Back in 2004, the Killers saw mostly the ugliness of life through the jaded and frustrated eyes of “Mr. Brightside.” Yet they felt the pull of destiny and plowed forth with opened eyes to arrive at “Imploding the Mirage” and “Pressure Machine.” In “The Getting By,” the final song on “Pressure Machine,” a more mature version of Mr. Brightside seems to say that people simply need to show up for their lives every day and “hold on till the getting’s good.”

The song begins by commenting on one of God’s promises when it says, “You know I believe in the Son, I ain’t no backslider/ But my people were told they’d prosper in this land.” This suggests that life has been difficult and prosperity, especially in small-town America, is still out of reach. It seems to throw this in God’s face to say—remember what you promised?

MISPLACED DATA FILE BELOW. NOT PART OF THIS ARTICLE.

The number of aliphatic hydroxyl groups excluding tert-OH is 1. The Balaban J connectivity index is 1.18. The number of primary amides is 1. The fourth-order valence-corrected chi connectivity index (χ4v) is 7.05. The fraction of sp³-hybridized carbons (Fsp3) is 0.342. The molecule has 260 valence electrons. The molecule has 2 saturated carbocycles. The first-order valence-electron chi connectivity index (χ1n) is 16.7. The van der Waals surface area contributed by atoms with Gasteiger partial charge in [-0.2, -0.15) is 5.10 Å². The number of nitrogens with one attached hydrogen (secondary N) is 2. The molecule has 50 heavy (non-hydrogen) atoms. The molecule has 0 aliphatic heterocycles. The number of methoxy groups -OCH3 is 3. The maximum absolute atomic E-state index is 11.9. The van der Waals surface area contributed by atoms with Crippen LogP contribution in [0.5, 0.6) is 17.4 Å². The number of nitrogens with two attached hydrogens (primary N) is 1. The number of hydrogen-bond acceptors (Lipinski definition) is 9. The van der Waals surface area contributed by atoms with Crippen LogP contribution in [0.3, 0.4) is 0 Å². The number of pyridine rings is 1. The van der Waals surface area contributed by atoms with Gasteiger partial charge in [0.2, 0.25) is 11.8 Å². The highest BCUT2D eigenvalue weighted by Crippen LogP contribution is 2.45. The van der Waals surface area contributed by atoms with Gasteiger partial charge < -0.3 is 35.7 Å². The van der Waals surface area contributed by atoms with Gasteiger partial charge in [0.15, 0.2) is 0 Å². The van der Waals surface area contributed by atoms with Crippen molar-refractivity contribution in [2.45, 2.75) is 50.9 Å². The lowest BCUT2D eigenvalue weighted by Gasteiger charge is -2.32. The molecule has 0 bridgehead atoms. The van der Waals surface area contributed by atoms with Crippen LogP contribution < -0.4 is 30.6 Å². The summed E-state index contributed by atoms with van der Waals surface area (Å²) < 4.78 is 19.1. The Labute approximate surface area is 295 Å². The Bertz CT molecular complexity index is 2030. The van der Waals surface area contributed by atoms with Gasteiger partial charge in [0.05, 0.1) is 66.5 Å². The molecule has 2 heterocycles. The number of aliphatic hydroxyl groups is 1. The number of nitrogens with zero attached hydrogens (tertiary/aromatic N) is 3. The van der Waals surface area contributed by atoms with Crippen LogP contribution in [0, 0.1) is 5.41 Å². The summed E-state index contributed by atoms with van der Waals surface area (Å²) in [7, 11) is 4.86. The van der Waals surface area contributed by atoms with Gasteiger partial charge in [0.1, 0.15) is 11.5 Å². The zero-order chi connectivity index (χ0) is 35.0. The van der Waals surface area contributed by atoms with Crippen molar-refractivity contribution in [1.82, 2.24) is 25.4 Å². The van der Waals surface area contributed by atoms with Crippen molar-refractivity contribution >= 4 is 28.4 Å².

Yes, a person could get swallowed up by dwelling on this—on what seems to be a broken promise. But—and here’s the hope—“maybe it’s the stuff it takes to get up/ In the morning and put another day in, son/ That keeps you standing where you should/ So put another day in, son, and hold on till the getting’s good.”

Keep going, the song bids listeners. They want us to keep standing where we are, rising each day, even when it involves unfathomable awfulness, because there is hope of life with God on the other side.